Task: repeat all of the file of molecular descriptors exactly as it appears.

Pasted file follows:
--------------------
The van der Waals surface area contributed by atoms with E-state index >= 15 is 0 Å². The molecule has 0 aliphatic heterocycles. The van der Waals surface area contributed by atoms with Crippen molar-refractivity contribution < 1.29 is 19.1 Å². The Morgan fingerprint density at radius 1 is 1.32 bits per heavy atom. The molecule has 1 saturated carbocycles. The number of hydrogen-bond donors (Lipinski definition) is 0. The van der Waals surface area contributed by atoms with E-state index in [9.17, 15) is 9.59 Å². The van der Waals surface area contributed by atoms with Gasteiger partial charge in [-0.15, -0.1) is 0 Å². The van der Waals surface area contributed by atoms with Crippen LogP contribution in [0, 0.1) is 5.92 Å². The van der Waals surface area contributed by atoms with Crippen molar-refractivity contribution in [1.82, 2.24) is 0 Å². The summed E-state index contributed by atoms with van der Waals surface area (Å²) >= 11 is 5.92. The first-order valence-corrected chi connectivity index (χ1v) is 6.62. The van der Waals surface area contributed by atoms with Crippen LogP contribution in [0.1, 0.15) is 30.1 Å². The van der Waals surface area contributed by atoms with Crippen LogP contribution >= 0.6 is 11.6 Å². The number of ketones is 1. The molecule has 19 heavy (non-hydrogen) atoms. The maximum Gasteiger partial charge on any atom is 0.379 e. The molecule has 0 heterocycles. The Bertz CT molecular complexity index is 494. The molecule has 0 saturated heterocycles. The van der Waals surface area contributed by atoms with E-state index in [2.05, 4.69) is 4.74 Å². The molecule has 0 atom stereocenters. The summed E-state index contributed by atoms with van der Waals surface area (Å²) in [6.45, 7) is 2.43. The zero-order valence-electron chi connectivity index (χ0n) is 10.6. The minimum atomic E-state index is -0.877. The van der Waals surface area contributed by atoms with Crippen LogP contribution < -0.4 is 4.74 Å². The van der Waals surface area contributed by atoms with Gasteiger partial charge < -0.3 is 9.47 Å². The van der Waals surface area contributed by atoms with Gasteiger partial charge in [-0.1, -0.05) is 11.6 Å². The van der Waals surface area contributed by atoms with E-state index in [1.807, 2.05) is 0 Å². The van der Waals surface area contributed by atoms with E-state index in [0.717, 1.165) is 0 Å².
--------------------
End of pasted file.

The van der Waals surface area contributed by atoms with E-state index >= 15 is 0 Å². The molecule has 0 aliphatic heterocycles. The van der Waals surface area contributed by atoms with Crippen molar-refractivity contribution < 1.29 is 19.1 Å². The Morgan fingerprint density at radius 1 is 1.32 bits per heavy atom. The molecule has 1 saturated carbocycles. The number of hydrogen-bond donors (Lipinski definition) is 0. The van der Waals surface area contributed by atoms with E-state index in [9.17, 15) is 9.59 Å². The van der Waals surface area contributed by atoms with Gasteiger partial charge in [-0.15, -0.1) is 0 Å². The van der Waals surface area contributed by atoms with Crippen LogP contribution in [0, 0.1) is 5.92 Å². The van der Waals surface area contributed by atoms with Crippen molar-refractivity contribution in [1.82, 2.24) is 0 Å². The summed E-state index contributed by atoms with van der Waals surface area (Å²) >= 11 is 5.92. The first-order valence-corrected chi connectivity index (χ1v) is 6.62. The van der Waals surface area contributed by atoms with Crippen LogP contribution in [0.1, 0.15) is 30.1 Å². The van der Waals surface area contributed by atoms with Crippen LogP contribution >= 0.6 is 11.6 Å². The number of ketones is 1. The molecule has 19 heavy (non-hydrogen) atoms. The maximum Gasteiger partial charge on any atom is 0.379 e. The molecule has 0 heterocycles. The Bertz CT molecular complexity index is 494. The molecule has 0 saturated heterocycles. The van der Waals surface area contributed by atoms with E-state index in [2.05, 4.69) is 4.74 Å². The molecule has 0 atom stereocenters. The summed E-state index contributed by atoms with van der Waals surface area (Å²) in [6.45, 7) is 2.43. The zero-order valence-electron chi connectivity index (χ0n) is 10.6. The minimum atomic E-state index is -0.877. The van der Waals surface area contributed by atoms with Crippen LogP contribution < -0.4 is 4.74 Å². The van der Waals surface area contributed by atoms with Gasteiger partial charge < -0.3 is 9.47 Å². The van der Waals surface area contributed by atoms with Gasteiger partial charge in [-0.1, -0.05) is 11.6 Å². The van der Waals surface area contributed by atoms with E-state index in [1.807, 2.05) is 0 Å². The van der Waals surface area contributed by atoms with E-state index in [0.717, 1.165) is 0 Å².